I’m currently at a three day science communication and engagement workshop facilitated by Dialogue Matters and organised by the British Council, Newton Fund, and ASSAf (Academy of Science in South Africa). In honour of my involvement in this event and because I might (secretly) enjoy blogging, I’ve decided to do a short three part series on science communication and my experiences of it to date.
Some of the research that I’ve been working on around policy process and the Trafficking in Persons Act has shown that South Africans, generally, are incredibly reactive towards any information that gets shoved in their faces. We don’t tend to be proactive and find information out for ourselves, we wait for information to come to us via Facebook or Twitter and then, without verifying it, repost or retweet and come to bizarre conclusions about the world. Anyone remember Kony 2012? This is largely what happened with the moral panic* around trafficking in South Africa – those who shouted their ‘facts’ loud enough and presented them in a glossy enough way were believed and were able to make trafficking – a phenomenon of which there is no evidence in SA – part of the national conversation.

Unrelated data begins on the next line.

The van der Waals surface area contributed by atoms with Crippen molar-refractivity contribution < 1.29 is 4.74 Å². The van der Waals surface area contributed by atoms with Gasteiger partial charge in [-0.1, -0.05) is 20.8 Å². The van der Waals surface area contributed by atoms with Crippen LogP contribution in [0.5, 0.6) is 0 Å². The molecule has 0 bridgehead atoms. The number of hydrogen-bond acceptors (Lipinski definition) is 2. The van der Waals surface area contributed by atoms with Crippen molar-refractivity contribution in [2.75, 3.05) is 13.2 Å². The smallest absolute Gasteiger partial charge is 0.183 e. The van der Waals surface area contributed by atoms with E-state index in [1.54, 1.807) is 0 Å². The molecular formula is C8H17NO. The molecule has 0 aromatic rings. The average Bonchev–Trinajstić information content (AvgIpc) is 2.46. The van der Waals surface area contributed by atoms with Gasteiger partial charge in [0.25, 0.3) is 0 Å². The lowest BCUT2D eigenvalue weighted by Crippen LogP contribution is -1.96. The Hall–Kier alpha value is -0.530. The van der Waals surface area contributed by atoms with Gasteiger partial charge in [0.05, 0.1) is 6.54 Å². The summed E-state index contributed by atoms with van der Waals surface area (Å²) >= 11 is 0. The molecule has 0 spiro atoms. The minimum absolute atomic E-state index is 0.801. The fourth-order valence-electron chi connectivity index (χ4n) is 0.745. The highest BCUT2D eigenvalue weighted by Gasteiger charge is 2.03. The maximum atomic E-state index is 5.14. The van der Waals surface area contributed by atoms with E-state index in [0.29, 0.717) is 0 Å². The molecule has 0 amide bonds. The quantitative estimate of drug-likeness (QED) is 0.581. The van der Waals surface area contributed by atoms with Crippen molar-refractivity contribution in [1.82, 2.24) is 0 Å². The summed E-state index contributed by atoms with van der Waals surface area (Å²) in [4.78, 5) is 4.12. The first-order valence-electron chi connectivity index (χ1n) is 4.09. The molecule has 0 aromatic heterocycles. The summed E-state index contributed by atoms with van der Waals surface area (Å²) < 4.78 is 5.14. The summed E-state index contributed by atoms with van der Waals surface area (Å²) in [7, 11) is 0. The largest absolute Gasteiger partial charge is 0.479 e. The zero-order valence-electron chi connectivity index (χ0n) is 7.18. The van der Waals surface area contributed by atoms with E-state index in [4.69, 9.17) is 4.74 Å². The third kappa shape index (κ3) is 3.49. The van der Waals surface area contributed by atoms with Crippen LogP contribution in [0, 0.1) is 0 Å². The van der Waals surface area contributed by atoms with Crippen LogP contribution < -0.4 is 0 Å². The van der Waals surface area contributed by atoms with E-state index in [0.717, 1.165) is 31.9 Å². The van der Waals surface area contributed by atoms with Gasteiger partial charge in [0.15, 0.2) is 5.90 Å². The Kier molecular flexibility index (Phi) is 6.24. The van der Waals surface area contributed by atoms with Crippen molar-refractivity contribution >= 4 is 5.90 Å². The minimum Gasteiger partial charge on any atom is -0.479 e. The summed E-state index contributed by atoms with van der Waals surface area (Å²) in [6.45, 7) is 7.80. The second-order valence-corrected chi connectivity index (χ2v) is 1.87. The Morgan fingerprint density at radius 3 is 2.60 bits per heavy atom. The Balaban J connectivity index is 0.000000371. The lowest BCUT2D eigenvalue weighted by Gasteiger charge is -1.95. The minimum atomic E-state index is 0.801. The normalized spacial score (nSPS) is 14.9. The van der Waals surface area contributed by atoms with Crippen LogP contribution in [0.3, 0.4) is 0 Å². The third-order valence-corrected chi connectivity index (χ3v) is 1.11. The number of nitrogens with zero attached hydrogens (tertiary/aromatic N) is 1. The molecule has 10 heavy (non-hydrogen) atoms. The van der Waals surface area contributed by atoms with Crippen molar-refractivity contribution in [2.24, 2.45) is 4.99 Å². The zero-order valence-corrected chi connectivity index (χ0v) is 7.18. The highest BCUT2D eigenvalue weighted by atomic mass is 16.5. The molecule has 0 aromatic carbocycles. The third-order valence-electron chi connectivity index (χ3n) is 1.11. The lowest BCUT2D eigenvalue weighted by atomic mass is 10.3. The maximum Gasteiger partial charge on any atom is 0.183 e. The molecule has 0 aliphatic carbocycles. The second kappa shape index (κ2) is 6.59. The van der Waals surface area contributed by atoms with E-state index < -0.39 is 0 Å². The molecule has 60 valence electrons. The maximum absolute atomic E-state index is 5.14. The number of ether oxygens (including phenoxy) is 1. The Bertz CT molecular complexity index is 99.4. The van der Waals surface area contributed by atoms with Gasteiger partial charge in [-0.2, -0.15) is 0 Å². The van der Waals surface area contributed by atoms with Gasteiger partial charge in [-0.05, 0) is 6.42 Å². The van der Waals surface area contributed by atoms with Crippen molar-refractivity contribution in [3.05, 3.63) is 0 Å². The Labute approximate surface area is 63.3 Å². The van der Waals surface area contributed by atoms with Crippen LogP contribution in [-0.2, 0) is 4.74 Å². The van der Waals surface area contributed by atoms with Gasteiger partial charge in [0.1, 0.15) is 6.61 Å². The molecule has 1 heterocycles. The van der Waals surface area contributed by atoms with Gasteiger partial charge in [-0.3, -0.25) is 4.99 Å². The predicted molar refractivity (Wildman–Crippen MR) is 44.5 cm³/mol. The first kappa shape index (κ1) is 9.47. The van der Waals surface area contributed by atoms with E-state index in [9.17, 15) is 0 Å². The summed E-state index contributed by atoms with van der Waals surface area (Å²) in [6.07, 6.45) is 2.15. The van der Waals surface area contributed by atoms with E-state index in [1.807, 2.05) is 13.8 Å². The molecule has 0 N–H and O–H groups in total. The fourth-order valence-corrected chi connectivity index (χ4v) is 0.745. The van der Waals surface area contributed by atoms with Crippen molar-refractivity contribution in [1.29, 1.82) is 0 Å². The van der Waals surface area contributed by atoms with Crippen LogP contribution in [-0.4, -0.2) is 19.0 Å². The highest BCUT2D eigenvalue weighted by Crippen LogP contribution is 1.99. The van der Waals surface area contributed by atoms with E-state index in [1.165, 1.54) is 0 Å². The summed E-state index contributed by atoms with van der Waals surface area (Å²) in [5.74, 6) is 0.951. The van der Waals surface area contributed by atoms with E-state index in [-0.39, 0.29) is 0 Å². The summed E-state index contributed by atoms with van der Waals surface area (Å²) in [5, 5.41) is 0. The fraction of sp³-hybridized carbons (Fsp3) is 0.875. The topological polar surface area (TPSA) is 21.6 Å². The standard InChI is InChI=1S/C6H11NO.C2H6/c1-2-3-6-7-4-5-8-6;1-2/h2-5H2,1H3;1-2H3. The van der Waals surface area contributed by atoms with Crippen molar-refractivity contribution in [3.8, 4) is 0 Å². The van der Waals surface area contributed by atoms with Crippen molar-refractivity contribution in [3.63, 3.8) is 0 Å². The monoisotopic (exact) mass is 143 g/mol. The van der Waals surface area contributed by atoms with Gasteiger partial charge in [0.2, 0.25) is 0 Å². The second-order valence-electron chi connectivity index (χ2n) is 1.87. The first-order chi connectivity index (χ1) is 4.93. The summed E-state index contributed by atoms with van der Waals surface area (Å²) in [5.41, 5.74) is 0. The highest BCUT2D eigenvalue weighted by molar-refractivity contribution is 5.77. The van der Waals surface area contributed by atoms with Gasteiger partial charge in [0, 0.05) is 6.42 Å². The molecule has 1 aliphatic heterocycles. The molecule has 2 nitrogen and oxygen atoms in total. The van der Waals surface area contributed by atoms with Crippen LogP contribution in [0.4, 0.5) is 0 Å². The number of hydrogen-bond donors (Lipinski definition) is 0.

So there’s definitely a need for those of us doing methodically sound research to do a better job of telling people about it so that we can avoid or defuse moral panics. Some have also, however, suggested that it’s an obligation of those doing research to communicate it better, or at all. Philosophically, I agree. But on a practical level part of me wonders whether we can expect a bunch of socially awkward academics, in a time of budget cuts, increasing class sizes, and decreasing research funds to find the time to do more with their research findings.
Luckily for me, I’m on a fully funded position with no teaching load, and plenty of time to blog!
*For those interested:
For more on moral panics see Cohen, S. 1980. Folk devils and moral panics: The creation of the mods and rockers. Oxford: Martin Robertson
‘Societies appear to be subject, every now and then, to periods of moral panic. A condition, episode, person or group of persons emerges to become defined as a threat to societal values and interests; its nature is presented in a stylised and stereotypical fashion by the mass media; the moral barricades are manned by editors, bishops, politicians and other right-thinking people; socially accredited experts pronounce their diagnoses and solutions; ways of coping are evolved or (more often) resorted to; the condition then disappears, submerges or deteriorates and becomes more visible. Sometimes the object of the panic is quite novel and at other times it is something which has been in existence long enough, but suddenly appears in the limelight. Sometimes the panic passes over and is forgotten, except in folklore and collective memory; at other times it has more serious and long-lasting repercussions and might produce such changes as those in legal and social policy or even in the way the society conceives itself.’